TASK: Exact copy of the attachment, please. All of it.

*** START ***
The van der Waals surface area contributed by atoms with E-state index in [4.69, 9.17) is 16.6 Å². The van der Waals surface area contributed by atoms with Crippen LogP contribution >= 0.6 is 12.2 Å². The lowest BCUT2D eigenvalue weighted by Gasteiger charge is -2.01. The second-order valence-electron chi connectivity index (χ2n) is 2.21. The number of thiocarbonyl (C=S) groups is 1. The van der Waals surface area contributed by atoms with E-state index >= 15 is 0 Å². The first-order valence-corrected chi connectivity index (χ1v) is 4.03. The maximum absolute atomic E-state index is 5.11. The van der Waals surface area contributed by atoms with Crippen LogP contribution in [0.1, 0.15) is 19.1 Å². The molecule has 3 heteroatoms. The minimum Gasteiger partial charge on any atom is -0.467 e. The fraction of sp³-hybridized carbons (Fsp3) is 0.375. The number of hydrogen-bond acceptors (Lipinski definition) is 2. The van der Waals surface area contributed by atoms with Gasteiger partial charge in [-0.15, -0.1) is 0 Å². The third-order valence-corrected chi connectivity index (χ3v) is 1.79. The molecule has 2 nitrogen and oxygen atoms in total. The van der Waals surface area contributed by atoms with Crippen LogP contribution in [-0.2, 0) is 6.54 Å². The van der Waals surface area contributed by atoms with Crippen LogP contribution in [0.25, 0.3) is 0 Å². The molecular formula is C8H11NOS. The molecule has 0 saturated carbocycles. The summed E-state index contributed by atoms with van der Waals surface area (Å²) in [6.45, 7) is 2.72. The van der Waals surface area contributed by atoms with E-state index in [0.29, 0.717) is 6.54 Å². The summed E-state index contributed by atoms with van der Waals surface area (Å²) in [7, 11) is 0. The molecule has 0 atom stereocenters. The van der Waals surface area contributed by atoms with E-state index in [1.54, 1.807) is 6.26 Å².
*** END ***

The van der Waals surface area contributed by atoms with E-state index in [4.69, 9.17) is 16.6 Å². The van der Waals surface area contributed by atoms with Crippen LogP contribution >= 0.6 is 12.2 Å². The lowest BCUT2D eigenvalue weighted by Gasteiger charge is -2.01. The second-order valence-electron chi connectivity index (χ2n) is 2.21. The number of thiocarbonyl (C=S) groups is 1. The van der Waals surface area contributed by atoms with E-state index >= 15 is 0 Å². The first-order valence-corrected chi connectivity index (χ1v) is 4.03. The maximum absolute atomic E-state index is 5.11. The van der Waals surface area contributed by atoms with Crippen LogP contribution in [0.1, 0.15) is 19.1 Å². The molecule has 3 heteroatoms. The minimum Gasteiger partial charge on any atom is -0.467 e. The fraction of sp³-hybridized carbons (Fsp3) is 0.375. The number of hydrogen-bond acceptors (Lipinski definition) is 2. The van der Waals surface area contributed by atoms with Gasteiger partial charge in [-0.15, -0.1) is 0 Å². The third-order valence-corrected chi connectivity index (χ3v) is 1.79. The molecule has 2 nitrogen and oxygen atoms in total. The van der Waals surface area contributed by atoms with Crippen LogP contribution in [-0.2, 0) is 6.54 Å². The van der Waals surface area contributed by atoms with Crippen LogP contribution in [0.25, 0.3) is 0 Å². The molecular formula is C8H11NOS. The molecule has 0 saturated carbocycles. The summed E-state index contributed by atoms with van der Waals surface area (Å²) in [6.45, 7) is 2.72. The van der Waals surface area contributed by atoms with E-state index in [0.29, 0.717) is 6.54 Å². The summed E-state index contributed by atoms with van der Waals surface area (Å²) in [7, 11) is 0. The molecule has 0 atom stereocenters. The van der Waals surface area contributed by atoms with E-state index in [1.54, 1.807) is 6.26 Å².